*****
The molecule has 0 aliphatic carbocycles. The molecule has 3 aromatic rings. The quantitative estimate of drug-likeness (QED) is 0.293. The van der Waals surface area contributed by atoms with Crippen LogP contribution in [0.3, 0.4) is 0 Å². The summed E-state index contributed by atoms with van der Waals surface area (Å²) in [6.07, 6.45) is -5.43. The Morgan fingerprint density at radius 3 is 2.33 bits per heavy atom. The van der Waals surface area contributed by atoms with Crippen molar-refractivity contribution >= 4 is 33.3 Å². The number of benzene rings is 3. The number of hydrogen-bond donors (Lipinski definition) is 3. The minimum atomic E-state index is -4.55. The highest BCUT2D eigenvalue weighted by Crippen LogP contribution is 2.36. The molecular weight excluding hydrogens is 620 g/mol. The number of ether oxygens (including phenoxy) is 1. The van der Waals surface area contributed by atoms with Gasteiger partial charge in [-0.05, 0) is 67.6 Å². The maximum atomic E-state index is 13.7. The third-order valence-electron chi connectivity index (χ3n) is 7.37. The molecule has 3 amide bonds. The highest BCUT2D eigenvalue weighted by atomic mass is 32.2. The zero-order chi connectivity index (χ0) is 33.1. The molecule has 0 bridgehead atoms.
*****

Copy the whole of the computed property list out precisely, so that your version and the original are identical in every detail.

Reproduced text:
The molecule has 0 aliphatic carbocycles. The molecule has 3 aromatic rings. The quantitative estimate of drug-likeness (QED) is 0.293. The van der Waals surface area contributed by atoms with Crippen LogP contribution in [0.3, 0.4) is 0 Å². The summed E-state index contributed by atoms with van der Waals surface area (Å²) in [6.07, 6.45) is -5.43. The Morgan fingerprint density at radius 3 is 2.33 bits per heavy atom. The van der Waals surface area contributed by atoms with Crippen molar-refractivity contribution >= 4 is 33.3 Å². The number of benzene rings is 3. The number of hydrogen-bond donors (Lipinski definition) is 3. The minimum atomic E-state index is -4.55. The highest BCUT2D eigenvalue weighted by Crippen LogP contribution is 2.36. The molecular weight excluding hydrogens is 620 g/mol. The number of ether oxygens (including phenoxy) is 1. The van der Waals surface area contributed by atoms with Gasteiger partial charge in [-0.05, 0) is 67.6 Å². The maximum atomic E-state index is 13.7. The third-order valence-electron chi connectivity index (χ3n) is 7.37. The molecule has 3 amide bonds. The highest BCUT2D eigenvalue weighted by atomic mass is 32.2. The zero-order chi connectivity index (χ0) is 33.1. The molecule has 0 bridgehead atoms.